The idea for ArtsCorpsDetroit originated in a WSU Honors College service-learning course in winter term 2007. That semester Prof. Mame Jackson and a group of 22 students met weekly to discuss the role of art today, and the students worked as volunteers for Tyree Guyton’s Heidelberg Project.
Some students worked directly with the artist Tyree Guyton and assisted him in creating the 14-foot welded steel sculpture, Invisible Doors that now stands at the entrance to the WSU campus near the Welcome Center. This brightly polka-dotted campus landmark, created by Tyree Guyton and four WSU sculpture students with two high school apprentices, was funded by a grant from the Joyce Foundation.
One of the WSU student volunteers, Mike Bogdan, had the following to say about his experience working on this sculpture project:
"Wayne State’s art curriculum sets a good foundation for the creation and understanding of art. I had a chance to expand upon this foundation by working with Tyree Guyton during the winter semester and summer of 2007. I was excited to have the opportunity to work on Tyree’s large-scale sculpture, Invisible Doors, from start to finish.
"Sculpture is a form of expression so vast that one could spend a lifetime trying to master the techniques and concepts. I have been privileged at Wayne State to be taught many of the techniques passed down through the history of sculpture. I have learned welding, fabricating, casting, foundry process, modeling, and foundation. When I heard about the service-learning class based at the Heidelberg Project, I could not wait for the opportunity to work with internationally known painter and sculptor, Tyree Guyton. I became part of the “Sculpture Group” that consisted of Colin Griffin, Nate Vince, Matt Pawenski and myself. The purpose of the group was to work with Tyree in the completion of a sculpture for the Wayne State campus sponsored by a Joyce Foundation Grant.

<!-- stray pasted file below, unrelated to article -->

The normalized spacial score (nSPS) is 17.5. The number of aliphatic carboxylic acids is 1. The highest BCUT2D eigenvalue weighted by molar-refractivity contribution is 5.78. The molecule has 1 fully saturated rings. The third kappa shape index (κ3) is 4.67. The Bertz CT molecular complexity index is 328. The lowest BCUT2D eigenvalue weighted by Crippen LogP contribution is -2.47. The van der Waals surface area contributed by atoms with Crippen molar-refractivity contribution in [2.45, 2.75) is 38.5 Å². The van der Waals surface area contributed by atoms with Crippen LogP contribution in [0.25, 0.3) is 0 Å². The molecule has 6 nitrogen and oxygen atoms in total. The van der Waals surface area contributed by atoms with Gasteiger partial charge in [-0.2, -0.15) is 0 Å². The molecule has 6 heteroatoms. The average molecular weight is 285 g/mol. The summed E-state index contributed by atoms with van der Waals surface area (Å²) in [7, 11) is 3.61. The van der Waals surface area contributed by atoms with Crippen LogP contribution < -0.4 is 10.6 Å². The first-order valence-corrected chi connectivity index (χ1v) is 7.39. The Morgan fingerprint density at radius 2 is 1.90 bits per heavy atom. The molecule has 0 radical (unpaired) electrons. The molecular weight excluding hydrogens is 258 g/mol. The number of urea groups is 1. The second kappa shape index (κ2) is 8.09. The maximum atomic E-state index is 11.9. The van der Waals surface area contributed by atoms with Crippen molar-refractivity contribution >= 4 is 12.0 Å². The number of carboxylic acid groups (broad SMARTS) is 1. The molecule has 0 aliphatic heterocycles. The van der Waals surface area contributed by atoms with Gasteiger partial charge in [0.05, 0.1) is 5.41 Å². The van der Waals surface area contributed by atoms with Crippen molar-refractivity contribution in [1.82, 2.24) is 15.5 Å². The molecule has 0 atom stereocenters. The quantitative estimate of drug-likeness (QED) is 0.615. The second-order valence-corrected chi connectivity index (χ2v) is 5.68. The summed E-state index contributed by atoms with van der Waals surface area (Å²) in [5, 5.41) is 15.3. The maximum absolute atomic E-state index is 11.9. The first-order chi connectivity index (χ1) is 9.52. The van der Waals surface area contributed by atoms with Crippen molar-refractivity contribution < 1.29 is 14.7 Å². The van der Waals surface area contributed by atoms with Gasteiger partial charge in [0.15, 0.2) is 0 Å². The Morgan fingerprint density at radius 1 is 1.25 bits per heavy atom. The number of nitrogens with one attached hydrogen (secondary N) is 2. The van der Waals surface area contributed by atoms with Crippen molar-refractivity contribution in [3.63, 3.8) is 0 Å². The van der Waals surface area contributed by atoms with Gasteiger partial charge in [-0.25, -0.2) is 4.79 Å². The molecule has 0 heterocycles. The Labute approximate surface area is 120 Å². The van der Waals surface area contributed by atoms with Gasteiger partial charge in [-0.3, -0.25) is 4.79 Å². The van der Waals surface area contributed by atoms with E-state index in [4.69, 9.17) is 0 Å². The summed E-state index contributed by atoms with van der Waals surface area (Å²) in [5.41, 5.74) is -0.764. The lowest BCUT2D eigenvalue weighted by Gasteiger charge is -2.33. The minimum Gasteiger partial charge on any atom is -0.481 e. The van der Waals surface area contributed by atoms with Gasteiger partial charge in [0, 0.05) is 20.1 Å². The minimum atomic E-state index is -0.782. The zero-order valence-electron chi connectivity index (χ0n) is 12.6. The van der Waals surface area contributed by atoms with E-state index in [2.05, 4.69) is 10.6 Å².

"I worked with Tyree brainstorming for the sculpture and investigating materials and fabrication options and sources. Tyree started out by sharing his general ideas, drawings and maquettes. After absorbing all the information, we would gather around the table and analyze everything down to the minutest detail. He would share his experience and we would share ours. We accomplished much and headed off a lot of problems before they even began. We even traveled to different fabrication shops to get a feel for what our options were. Tyree included us in his work every step of the way and, in doing so, his work became our own. He gave us first hand experience in the process of making a large-scale sculpture. Large-scale sculpture is a rare opportunity for undergraduate students. I am lucky to have worked with Tyree and with the Joyce Foundation. I learned things that the academic process alone could not provide. I feel that the exposure broadened my horizons."